Oil edged further above $63 a barrel on Tuesday, supported by rising tensions in the Middle East after Iran’s seizure of a British tanker last week, although signs of faltering demand capped gains.
Iran’s capture of the tanker has sparked concern about supply disruptions in the Strait of Hormuz, a chokepoint in the Gulf through which about a fifth of the world’s oil supply flows.
“Recent incidents in the Middle East should remind us that the situation is fluid and tensions could flare up again,” said Giovanni Staunovo, analyst at UBS.
“We still expect Brent prices to move above $70 over the next three to six months.”
Brent crude climbed 11 cents to $63.37 a barrel by 0836 GMT. The international benchmark rose more than 1% on Monday, fuelled by Iran concerns. U.S. West Texas Intermediate crude added 16 cents to $56.38.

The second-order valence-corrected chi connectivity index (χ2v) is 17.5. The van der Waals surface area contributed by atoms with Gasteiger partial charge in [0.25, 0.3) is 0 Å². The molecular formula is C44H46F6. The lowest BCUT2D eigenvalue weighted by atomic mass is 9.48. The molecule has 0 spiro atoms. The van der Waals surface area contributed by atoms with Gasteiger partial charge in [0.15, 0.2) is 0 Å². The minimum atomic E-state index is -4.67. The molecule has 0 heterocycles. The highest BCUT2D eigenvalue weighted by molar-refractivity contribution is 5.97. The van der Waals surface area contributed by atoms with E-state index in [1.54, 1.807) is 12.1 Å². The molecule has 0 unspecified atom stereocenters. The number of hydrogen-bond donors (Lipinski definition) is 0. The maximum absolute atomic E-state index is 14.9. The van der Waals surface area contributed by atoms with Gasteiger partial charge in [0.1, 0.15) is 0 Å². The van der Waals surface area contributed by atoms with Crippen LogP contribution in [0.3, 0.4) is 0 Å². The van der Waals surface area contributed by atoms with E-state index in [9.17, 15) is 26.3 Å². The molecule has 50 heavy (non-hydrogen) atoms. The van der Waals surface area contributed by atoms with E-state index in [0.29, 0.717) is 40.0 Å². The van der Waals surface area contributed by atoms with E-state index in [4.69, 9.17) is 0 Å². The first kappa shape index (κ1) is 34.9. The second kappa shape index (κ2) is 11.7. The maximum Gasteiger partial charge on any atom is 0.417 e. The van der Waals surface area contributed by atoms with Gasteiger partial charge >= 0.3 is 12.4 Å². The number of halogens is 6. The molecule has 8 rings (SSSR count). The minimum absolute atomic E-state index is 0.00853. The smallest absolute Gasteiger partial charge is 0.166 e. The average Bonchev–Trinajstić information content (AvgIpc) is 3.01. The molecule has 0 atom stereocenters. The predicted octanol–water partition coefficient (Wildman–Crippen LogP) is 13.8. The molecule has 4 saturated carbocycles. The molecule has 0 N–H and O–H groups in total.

The tensions come as the United States is aiming to cut off Iran’s oil exports and against the backdrop of supply cuts led by the Organization of the Petroleum Exporting Countries since the start of the year to prop up prices.
As part of that plan, the United States has sanctioned Chinese state-run energy company Zhuhai Zhenrong Co. Ltd. for allegedly violating restrictions imposed on Iran’s oil sector.
But due to strong growth in supply from the United States and other non-OPEC producers, oil supply is exceeding demand, according to the International Energy Agency, despite lower Iranian exports and OPEC’s voluntary supply curbs.
A weaker outlook for oil demand due to slowing economic growth has been weighing on prices, which are still up by 18% in 2019 helped by the OPEC-led supply pact.
“Although prices had been driven by supply developments in the first half of the year, economic considerations are making oil bulls careful this month,” said Tamas Varga of oil broker PVM.
Goldman Sachs on Sunday lowered its 2019 oil demand projection, joining other forecasters such as the IEA and OPEC in trimming its outlook for fuel use.
Oil may gain further support from expectations of another drop in U.S. crude inventories in weekly reports due later on Tuesday and on Wednesday. Analysts expect a 3.4 million-barrel drop in crude stocks.
The American Petroleum Institute, an industry group, is scheduled to release its inventory report later on Tuesday.